In this issue
Decisions at the J.M. Huber Corporation are made with the long view in mind: How should the business evolve so it can succeed for another 136 years? How can a family with hundreds of members sustain its ownership of a $2.3 billion manufacturing company with operations in 20 countries? And how can the company use the natural resources required to make its products in a sustainable way?
Nearly 100 years ago, Pierre S. du Pont was concerned about the difficulties future du Ponts would face as a result of the fortune being generated by the young chemical giant of the same name.
Do your homework
• Determine your advisory needs. Do you require financial planning, estate planning and trust services? Will you need lending, insurance, philanthropic and tax planning advice? Do you want assistance with business governance and succession planning?
• Write down your expectations of your wealth adviser. Be able to clearly describe what you are seeking. Prepare an evaluation “scorecard” in advance and decide which will be the most important factors.
Instituting term or age limits for directors is a way to ensure you have the right board members to help your family business grow and thrive in today’s competitive marketplace. Requiring directors to step down once they have served a predetermined number of terms or reached a certain age takes emotions out of the equation because the board members know in advance when they’ll need to step down.
In order for a family business to survive past the third generation, the extended family must resolve to put their personal interests aside and make decisions that are best for the business. The larger and more diverse the family grows, the more challenging it is to achieve that goal.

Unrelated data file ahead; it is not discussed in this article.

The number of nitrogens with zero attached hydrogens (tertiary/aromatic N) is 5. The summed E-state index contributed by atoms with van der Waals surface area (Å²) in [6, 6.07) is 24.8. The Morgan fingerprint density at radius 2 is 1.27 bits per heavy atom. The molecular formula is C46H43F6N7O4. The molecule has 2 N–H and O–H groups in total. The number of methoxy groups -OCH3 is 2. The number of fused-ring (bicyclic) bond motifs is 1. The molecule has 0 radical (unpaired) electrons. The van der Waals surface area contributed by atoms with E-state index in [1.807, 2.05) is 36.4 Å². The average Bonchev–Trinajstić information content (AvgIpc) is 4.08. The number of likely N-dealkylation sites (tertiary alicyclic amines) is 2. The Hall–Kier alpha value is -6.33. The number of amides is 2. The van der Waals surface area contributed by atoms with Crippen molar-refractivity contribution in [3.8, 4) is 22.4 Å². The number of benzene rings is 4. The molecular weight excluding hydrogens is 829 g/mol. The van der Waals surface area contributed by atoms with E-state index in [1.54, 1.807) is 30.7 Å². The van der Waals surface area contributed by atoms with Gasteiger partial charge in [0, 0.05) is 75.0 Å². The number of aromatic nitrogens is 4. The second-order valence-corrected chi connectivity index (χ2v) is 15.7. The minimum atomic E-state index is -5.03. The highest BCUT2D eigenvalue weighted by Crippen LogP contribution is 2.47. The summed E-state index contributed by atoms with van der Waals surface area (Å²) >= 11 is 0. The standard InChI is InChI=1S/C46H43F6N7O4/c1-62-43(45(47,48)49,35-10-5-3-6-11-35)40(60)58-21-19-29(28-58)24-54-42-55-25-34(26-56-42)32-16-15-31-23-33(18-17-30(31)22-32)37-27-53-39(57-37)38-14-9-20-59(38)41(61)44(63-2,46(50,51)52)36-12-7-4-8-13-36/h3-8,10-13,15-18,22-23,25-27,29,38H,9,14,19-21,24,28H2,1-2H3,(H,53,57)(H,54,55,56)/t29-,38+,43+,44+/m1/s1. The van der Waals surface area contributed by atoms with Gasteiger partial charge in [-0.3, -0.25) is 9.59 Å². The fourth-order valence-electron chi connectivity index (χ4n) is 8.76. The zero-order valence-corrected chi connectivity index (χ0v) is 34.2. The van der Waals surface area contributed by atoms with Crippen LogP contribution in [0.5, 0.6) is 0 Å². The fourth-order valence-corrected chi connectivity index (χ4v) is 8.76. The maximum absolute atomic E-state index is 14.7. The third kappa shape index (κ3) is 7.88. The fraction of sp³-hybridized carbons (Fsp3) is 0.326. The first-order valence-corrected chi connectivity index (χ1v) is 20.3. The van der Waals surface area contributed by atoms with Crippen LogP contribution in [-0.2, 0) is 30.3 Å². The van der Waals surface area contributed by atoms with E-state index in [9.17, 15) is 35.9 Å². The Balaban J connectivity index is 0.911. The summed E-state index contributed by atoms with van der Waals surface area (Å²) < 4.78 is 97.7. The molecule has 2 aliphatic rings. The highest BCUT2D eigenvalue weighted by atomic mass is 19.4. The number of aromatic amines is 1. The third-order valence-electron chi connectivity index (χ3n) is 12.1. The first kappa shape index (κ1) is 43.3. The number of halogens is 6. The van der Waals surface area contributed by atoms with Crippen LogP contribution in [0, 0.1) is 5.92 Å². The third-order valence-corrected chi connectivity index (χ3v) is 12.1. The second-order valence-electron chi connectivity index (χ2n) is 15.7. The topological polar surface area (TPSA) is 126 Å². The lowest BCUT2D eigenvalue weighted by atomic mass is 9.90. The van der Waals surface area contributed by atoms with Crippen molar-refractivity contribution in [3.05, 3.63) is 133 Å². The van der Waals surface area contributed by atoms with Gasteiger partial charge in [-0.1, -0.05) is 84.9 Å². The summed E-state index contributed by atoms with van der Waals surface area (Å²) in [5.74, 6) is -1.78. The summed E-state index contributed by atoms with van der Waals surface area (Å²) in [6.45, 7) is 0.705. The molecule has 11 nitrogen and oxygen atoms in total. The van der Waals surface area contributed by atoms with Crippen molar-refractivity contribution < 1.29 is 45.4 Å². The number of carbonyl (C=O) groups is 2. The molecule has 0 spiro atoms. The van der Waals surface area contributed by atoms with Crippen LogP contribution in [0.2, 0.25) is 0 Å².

Haws, based in Sparks, Nev., and part of Traynor Family Enterprise, was founded in 1906 with the invention of the drinking fountain. The company today provides hydration systems as well as engineered systems for industrial accident emergency response.
In 2007, the Haws family took their initial steps toward building the family governance structure they have in place today.
When 28-year-old Brady lost his mother to a sudden illness, in addition to grief and loss came questions about how to manage a large trust created by his mother. The mother’s estate plan distributed her controlling interest in the family business and other assets into separate trusts for Brady and his siblings, with each trust governed by Brady’s uncle Charlie, as trustee.
Alison Gutterman does not like to clean. Some people do, she realizes, but she’s not one of them. That’s funny, because her family owns Jelmar, the Skokie, Ill.-based company behind CLR and RustX cleaners and a dozen others.
Alison knows she isn’t alone in her disdain for removing stains. Not long ago, Jelmar executives discussed how to motivate people to clean. One suggestion was to harness the power of music.
So Jelmar launched its own channel on Spotify, a popular music-streaming service.
The Business: The Schmid family’s first business venture was the Schmid Brewery in Dubuque, Iowa, founded in 1855 by Titus Schmid, an immigrant from Bavaria, Germany, according to a blog posted on Crescent Electric Supply’s website to commemorate the company’s centennial.